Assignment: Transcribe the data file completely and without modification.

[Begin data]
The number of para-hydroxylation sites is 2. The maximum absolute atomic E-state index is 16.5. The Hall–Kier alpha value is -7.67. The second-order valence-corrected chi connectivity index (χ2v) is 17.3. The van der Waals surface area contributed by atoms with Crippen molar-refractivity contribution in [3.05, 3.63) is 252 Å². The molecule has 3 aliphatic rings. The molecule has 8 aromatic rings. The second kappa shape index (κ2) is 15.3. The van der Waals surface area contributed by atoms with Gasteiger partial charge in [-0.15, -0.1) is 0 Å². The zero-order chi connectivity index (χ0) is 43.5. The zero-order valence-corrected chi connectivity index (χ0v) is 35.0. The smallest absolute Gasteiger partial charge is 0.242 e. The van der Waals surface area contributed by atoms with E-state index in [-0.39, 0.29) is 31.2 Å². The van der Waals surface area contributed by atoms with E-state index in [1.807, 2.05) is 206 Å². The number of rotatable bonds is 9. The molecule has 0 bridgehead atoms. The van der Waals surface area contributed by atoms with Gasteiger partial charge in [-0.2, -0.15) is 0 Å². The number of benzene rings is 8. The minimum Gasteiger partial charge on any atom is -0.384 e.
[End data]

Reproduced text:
The number of para-hydroxylation sites is 2. The maximum absolute atomic E-state index is 16.5. The Hall–Kier alpha value is -7.67. The second-order valence-corrected chi connectivity index (χ2v) is 17.3. The van der Waals surface area contributed by atoms with Crippen molar-refractivity contribution in [3.05, 3.63) is 252 Å². The molecule has 3 aliphatic rings. The molecule has 8 aromatic rings. The second kappa shape index (κ2) is 15.3. The van der Waals surface area contributed by atoms with Gasteiger partial charge in [-0.15, -0.1) is 0 Å². The zero-order chi connectivity index (χ0) is 43.5. The zero-order valence-corrected chi connectivity index (χ0v) is 35.0. The smallest absolute Gasteiger partial charge is 0.242 e. The van der Waals surface area contributed by atoms with E-state index in [-0.39, 0.29) is 31.2 Å². The van der Waals surface area contributed by atoms with E-state index in [1.807, 2.05) is 206 Å². The number of rotatable bonds is 9. The molecule has 0 bridgehead atoms. The van der Waals surface area contributed by atoms with Gasteiger partial charge in [-0.2, -0.15) is 0 Å². The number of benzene rings is 8. The minimum Gasteiger partial charge on any atom is -0.384 e.